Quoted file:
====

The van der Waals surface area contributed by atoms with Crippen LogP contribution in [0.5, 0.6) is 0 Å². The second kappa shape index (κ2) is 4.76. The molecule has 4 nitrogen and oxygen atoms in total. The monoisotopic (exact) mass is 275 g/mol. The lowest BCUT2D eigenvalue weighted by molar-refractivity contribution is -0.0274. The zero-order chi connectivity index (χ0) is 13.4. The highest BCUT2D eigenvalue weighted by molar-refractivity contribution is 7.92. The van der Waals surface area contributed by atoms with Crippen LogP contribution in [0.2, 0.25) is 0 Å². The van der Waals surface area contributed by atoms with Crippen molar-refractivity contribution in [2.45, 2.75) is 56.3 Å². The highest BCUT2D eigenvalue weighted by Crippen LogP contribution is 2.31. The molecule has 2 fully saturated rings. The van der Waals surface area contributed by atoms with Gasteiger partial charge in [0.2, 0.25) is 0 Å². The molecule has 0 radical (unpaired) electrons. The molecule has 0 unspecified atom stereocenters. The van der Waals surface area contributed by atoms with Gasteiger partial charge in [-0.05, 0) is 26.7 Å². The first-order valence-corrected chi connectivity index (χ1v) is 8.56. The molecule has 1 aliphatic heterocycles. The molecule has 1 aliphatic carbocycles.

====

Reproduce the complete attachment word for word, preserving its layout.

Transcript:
The van der Waals surface area contributed by atoms with Crippen LogP contribution in [0.5, 0.6) is 0 Å². The second kappa shape index (κ2) is 4.76. The molecule has 4 nitrogen and oxygen atoms in total. The monoisotopic (exact) mass is 275 g/mol. The lowest BCUT2D eigenvalue weighted by molar-refractivity contribution is -0.0274. The zero-order chi connectivity index (χ0) is 13.4. The highest BCUT2D eigenvalue weighted by molar-refractivity contribution is 7.92. The van der Waals surface area contributed by atoms with Crippen LogP contribution in [0.2, 0.25) is 0 Å². The van der Waals surface area contributed by atoms with Crippen molar-refractivity contribution in [2.45, 2.75) is 56.3 Å². The highest BCUT2D eigenvalue weighted by Crippen LogP contribution is 2.31. The molecule has 2 fully saturated rings. The van der Waals surface area contributed by atoms with Gasteiger partial charge in [0.2, 0.25) is 0 Å². The molecule has 0 radical (unpaired) electrons. The molecule has 0 unspecified atom stereocenters. The van der Waals surface area contributed by atoms with Gasteiger partial charge in [-0.05, 0) is 26.7 Å². The first-order valence-corrected chi connectivity index (χ1v) is 8.56. The molecule has 1 aliphatic heterocycles. The molecule has 1 aliphatic carbocycles.